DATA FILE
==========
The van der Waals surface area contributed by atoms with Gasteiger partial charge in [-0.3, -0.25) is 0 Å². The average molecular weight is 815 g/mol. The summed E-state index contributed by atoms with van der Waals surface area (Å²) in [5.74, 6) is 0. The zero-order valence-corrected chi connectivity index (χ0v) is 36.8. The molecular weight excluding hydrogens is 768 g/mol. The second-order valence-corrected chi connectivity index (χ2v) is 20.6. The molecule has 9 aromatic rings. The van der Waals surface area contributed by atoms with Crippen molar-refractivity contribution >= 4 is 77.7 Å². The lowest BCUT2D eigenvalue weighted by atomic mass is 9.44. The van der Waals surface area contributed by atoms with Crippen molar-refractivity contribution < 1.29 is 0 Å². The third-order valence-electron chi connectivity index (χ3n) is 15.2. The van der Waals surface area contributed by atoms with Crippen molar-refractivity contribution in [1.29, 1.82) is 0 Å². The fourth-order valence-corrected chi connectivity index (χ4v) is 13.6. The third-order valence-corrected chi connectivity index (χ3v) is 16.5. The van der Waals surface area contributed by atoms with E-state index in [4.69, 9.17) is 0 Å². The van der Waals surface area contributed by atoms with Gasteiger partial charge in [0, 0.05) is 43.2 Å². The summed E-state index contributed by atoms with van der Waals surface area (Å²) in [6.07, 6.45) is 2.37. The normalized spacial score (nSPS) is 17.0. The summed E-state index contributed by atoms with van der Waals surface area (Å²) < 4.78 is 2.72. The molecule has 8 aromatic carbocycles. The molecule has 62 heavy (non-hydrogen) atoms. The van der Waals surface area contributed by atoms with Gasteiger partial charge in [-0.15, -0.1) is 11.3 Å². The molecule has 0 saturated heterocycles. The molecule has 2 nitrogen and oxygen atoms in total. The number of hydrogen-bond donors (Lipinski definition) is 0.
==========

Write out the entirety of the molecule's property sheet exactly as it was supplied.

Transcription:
The van der Waals surface area contributed by atoms with Gasteiger partial charge in [-0.3, -0.25) is 0 Å². The average molecular weight is 815 g/mol. The summed E-state index contributed by atoms with van der Waals surface area (Å²) in [5.74, 6) is 0. The zero-order valence-corrected chi connectivity index (χ0v) is 36.8. The molecular weight excluding hydrogens is 768 g/mol. The second-order valence-corrected chi connectivity index (χ2v) is 20.6. The molecule has 9 aromatic rings. The van der Waals surface area contributed by atoms with Crippen molar-refractivity contribution >= 4 is 77.7 Å². The lowest BCUT2D eigenvalue weighted by atomic mass is 9.44. The van der Waals surface area contributed by atoms with Crippen molar-refractivity contribution < 1.29 is 0 Å². The third-order valence-electron chi connectivity index (χ3n) is 15.2. The van der Waals surface area contributed by atoms with Crippen molar-refractivity contribution in [1.29, 1.82) is 0 Å². The fourth-order valence-corrected chi connectivity index (χ4v) is 13.6. The third-order valence-corrected chi connectivity index (χ3v) is 16.5. The van der Waals surface area contributed by atoms with E-state index in [4.69, 9.17) is 0 Å². The van der Waals surface area contributed by atoms with Gasteiger partial charge in [0, 0.05) is 43.2 Å². The summed E-state index contributed by atoms with van der Waals surface area (Å²) in [6.07, 6.45) is 2.37. The normalized spacial score (nSPS) is 17.0. The summed E-state index contributed by atoms with van der Waals surface area (Å²) < 4.78 is 2.72. The molecule has 8 aromatic carbocycles. The molecule has 62 heavy (non-hydrogen) atoms. The van der Waals surface area contributed by atoms with Gasteiger partial charge in [-0.15, -0.1) is 11.3 Å². The molecule has 0 saturated heterocycles. The molecule has 2 nitrogen and oxygen atoms in total. The number of hydrogen-bond donors (Lipinski definition) is 0.